A commission to decorate one of the V&A's interiors was the start of a long relationship between William Morris and the Museum – one that was perpetuated after his death by his daughter, May.
The work of William Morris's company, Morris, Marshall, Faulkner & Co., became fashionable following the 1862 International Exhibition, which had led to a range of decorating jobs for people belonging to its circle of contacts. Within a few years the company had secured two prestigious London commissions: to decorate two rooms at St James's Palace, and the West Dining Room of the South Kensington Museum (renamed the V&A in 1899). Influenced by the Gothic Revival and medieval style, Morris and his collaborators (chiefly architect Philip Webb and painter Edward Burne-Jones) created a restful, blue-green green scheme for one of three new spaces the Museum had dedicated to refreshments. What became known as the 'Green Dining Room' featured a number of the organic patterns that would eventually make Morris's name as a designer.
Over the next decade and beyond, Morris took increasing control of his business (he became sole director of the restructured and renamed Morris & Company in 1875), and established himself as a designer of both innovative and successful patterns for embroidery, wallpaper and textiles. In 1876 his cemented reputation as a nationally known designer led to his becoming an examiner at the South Kensington Museum's art school. Then in 1884 he was invited to join the Museum's Committee of Art Referees, a group of consultants – one that also included painters Sir Lawrence Alma-Tadema, Sir Edward Poynter and Frederic, Lord Leighton – that helped the institution make decisions on the purchase of new holdings.
Morris advised on many prospective acquisitions during his time as an Art Referee, including in 1887 a Medieval tapestry from Tournai in Belgium that depicts the Trojan War, and in 1893 the 16th-century 'Ardabil carpet' from Iran, judged to be one of the largest and finest Persian rugs in existence. In 1893 Morris also contributed personally to the Museum's collections, donating a miniature tapestry loom that had previously been used to instruct apprentice weavers at Morris & Company's workshop at Merton Abbey. Morris was also loyal to the South Kensington Museum as an interested visitor. Throughout his career, he regularly visited its collections, borrowing design ideas or making notes on and then attempting to recreate the methods of construction he observed, particularly in historical textiles.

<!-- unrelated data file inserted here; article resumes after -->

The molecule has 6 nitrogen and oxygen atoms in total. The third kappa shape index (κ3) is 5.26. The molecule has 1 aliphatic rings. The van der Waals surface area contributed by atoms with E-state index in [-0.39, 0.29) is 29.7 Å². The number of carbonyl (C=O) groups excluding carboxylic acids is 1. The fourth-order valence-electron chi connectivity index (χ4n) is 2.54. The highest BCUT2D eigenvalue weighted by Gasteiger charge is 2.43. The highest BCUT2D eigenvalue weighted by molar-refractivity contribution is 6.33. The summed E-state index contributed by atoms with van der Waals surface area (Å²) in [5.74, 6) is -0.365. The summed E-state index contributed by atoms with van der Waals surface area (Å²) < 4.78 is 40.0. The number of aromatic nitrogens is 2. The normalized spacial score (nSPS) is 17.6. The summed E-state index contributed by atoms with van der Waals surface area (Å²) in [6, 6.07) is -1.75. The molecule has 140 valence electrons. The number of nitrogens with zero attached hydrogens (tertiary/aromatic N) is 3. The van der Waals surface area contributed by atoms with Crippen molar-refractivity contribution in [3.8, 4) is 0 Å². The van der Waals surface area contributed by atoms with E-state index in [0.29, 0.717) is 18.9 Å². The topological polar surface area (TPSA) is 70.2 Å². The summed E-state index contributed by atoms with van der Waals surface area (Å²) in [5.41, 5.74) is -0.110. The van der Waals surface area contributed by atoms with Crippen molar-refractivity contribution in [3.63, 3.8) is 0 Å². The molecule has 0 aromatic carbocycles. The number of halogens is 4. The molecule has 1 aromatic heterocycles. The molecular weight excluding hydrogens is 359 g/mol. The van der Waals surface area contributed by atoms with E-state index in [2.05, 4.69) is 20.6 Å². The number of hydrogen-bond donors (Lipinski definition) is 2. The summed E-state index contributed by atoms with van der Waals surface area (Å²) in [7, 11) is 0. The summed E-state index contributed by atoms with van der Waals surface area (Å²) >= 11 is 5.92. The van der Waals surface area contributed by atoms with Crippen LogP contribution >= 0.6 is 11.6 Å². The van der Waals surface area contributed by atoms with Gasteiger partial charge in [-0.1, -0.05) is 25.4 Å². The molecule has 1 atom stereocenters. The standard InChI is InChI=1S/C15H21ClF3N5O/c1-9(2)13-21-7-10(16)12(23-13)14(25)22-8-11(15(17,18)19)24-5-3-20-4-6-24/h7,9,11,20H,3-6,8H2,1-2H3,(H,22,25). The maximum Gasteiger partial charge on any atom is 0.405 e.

As with the work of any artist, the enduring appeal of Morris's designs was not guaranteed. His lasting significance as a designer is due in part to the careful management of his legacy by his younger daughter, Mary 'May' Morris. Renowned in her own right as a talented designer and embroiderer, May maintained a long relationship with the V&A, lending objects relating to her father's work to various exhibitions. These loans were part of her commitment to spreading the philosophy and design ideals of the Arts and Crafts Movement, with a particular focus on embroidery (she had taken responsibility of this aspect of her father's business in 1885, aged just 23).
Instrumental in elevating the status of embroidery as an art form, May lectured widely and published instruction manuals that insisted on the necessity of good design. On her death in 1938 May bequeathed to the V&A a sizeable collection of her father's work, including 30 designs for wallpaper, textiles and embroidery, 'working drawings' that help us understand Morris's design process. As May herself described, for example: 'If you will look through a number of his designs for chintzes and papers, you will see that he thought in mass, as it were, not in line…' While the Museum has collected individual pieces by Morris since 1938, the majority of our designs come from May Morris's original bequest.